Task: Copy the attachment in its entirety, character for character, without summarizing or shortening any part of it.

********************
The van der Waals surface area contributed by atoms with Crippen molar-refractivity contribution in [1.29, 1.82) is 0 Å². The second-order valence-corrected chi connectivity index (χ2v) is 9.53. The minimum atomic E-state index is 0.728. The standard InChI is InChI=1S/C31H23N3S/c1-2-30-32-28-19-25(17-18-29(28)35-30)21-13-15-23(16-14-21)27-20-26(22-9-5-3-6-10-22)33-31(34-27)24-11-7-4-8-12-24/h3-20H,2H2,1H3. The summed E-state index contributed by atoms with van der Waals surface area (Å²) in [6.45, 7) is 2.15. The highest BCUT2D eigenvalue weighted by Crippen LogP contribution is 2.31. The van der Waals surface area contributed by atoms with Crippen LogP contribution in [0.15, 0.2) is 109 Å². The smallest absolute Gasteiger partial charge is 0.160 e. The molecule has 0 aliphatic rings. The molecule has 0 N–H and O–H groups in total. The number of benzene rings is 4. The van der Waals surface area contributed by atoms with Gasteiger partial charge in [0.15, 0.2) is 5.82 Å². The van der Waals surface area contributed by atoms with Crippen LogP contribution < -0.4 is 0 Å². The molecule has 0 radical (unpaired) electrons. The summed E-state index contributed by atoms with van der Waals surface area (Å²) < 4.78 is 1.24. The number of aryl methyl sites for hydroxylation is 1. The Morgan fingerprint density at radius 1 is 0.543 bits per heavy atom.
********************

The van der Waals surface area contributed by atoms with Crippen molar-refractivity contribution in [1.29, 1.82) is 0 Å². The second-order valence-corrected chi connectivity index (χ2v) is 9.53. The minimum atomic E-state index is 0.728. The standard InChI is InChI=1S/C31H23N3S/c1-2-30-32-28-19-25(17-18-29(28)35-30)21-13-15-23(16-14-21)27-20-26(22-9-5-3-6-10-22)33-31(34-27)24-11-7-4-8-12-24/h3-20H,2H2,1H3. The summed E-state index contributed by atoms with van der Waals surface area (Å²) in [6.45, 7) is 2.15. The highest BCUT2D eigenvalue weighted by Crippen LogP contribution is 2.31. The van der Waals surface area contributed by atoms with Crippen LogP contribution in [0.15, 0.2) is 109 Å². The smallest absolute Gasteiger partial charge is 0.160 e. The molecule has 0 aliphatic rings. The molecule has 0 N–H and O–H groups in total. The number of benzene rings is 4. The van der Waals surface area contributed by atoms with Gasteiger partial charge in [0.15, 0.2) is 5.82 Å². The van der Waals surface area contributed by atoms with Crippen LogP contribution < -0.4 is 0 Å². The molecule has 0 radical (unpaired) electrons. The summed E-state index contributed by atoms with van der Waals surface area (Å²) < 4.78 is 1.24. The number of aryl methyl sites for hydroxylation is 1. The Morgan fingerprint density at radius 1 is 0.543 bits per heavy atom.